Best practices for multiple menu item classes


Dear inhabitants of Kirby land!
I got a question: If you have a menu, and wanna apply classes to the <li> element (pretty common). So, I want to add one class if it has a submenu, and another class if the corresponding page is opened.

Do you have functions / best practices to make that happen with as little / dry code as possible? I mean I could do an endless series of if / elseif / elseif / else, … but it seems tedious :slight_smile:



So this item should either have the class is-open or has-submenu (classnames just examples)? Never both, if it has a submenu and is open? You don’t need if-statements if you use the e()/ecco() or r() helpers (or the ternary operator). For example:

<?php e('condition', 'class-if-condition-is-true', 'class-if-condition-is-false') ?>

Usually, this is more than sufficient.

You can combine multiple classes like this:

<?php foreach($pages->visible() as $item): ?>
      <?php $hasSubmenu = $item->hasVisibleChildren() ?>
      <li class="<?= trim(($hasSubmenu ? 'has-submenu' : '') . ($item->isOpen() ? ' is-active' : '')) ?>">


It may as well have both classes!


Ok, then the second example above should work for you. It adds the is-active class if the page is currently open und the has-submenu class if the page has visible children. If both conditions are true, both classes are added, if none of the conditions is true, no class is added.

If you need more complex conditions than the above, it might in fact make sense to export the logic to a function/custom page method.


Moreover, if you only want to output stuff when at least one condition is true, have a look at this:

When I read Sonja’s post, I further reduced my own function that I’m using to do something similar for my upcoming port of Hemingway.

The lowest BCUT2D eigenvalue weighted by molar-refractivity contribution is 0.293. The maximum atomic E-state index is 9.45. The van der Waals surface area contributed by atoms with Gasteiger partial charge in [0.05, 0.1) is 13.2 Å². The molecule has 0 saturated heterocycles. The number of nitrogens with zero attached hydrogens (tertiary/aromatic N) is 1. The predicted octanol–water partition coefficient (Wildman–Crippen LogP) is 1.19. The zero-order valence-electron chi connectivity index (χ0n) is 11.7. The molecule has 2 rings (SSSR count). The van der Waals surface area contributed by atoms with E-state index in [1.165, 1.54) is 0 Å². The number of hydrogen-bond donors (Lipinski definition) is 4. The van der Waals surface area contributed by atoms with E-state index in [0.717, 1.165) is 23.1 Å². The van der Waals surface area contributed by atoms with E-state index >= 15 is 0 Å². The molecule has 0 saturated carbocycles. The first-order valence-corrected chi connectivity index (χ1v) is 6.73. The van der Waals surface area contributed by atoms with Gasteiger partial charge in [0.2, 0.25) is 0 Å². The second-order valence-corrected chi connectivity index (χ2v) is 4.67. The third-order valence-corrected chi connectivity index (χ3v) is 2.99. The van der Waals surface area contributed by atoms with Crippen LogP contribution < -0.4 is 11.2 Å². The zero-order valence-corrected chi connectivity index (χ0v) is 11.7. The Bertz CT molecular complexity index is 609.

If you got a nested menu (looks like it, since items may have children), you could write a reusable function, like this:

if (!function_exists('liClasses')) { // avoiding any redeclaration error
  function liClasses($input) {
    if($input->isActive() || $input->hasVisibleChildren()) { // only return 'class=""' if one of the conditions is true
      $children = $input->hasVisibleChildren() && $input !== page('home');
      $open = $input->isActive();

      $output = ' class="' . trim(($children ? 'has-children' : '') . ($open ? ' current-menu-item' : '')) . '"';

      return $output;

I guess @texnixe would be able to even further reduce this code, BUT meanwhile in your template, you simply include it like this:

<li<?= liClasses($item); ?>>

// and so on ..
<li<?= liClasses($child); ?>>
<li<?= liClasses($grandchild); ?>>


I often do it like this:

<li class="<?= implode(' ', ['menu-item', $page->isOpen() ? 'is-open' : '', $page->hasVisibleChildren() ? 'has-children' : '']) ?>">


@S1SYPHOS: I’d prefer to get an error if the function already exists to prevent unpredictable results.

Also, if you include the class bit in your function, you can’t echo additional classes easily, unless you pass additional parameters to the function.


Thanks, I’ll go with this, a little modification here and there, but that’s alright! Closed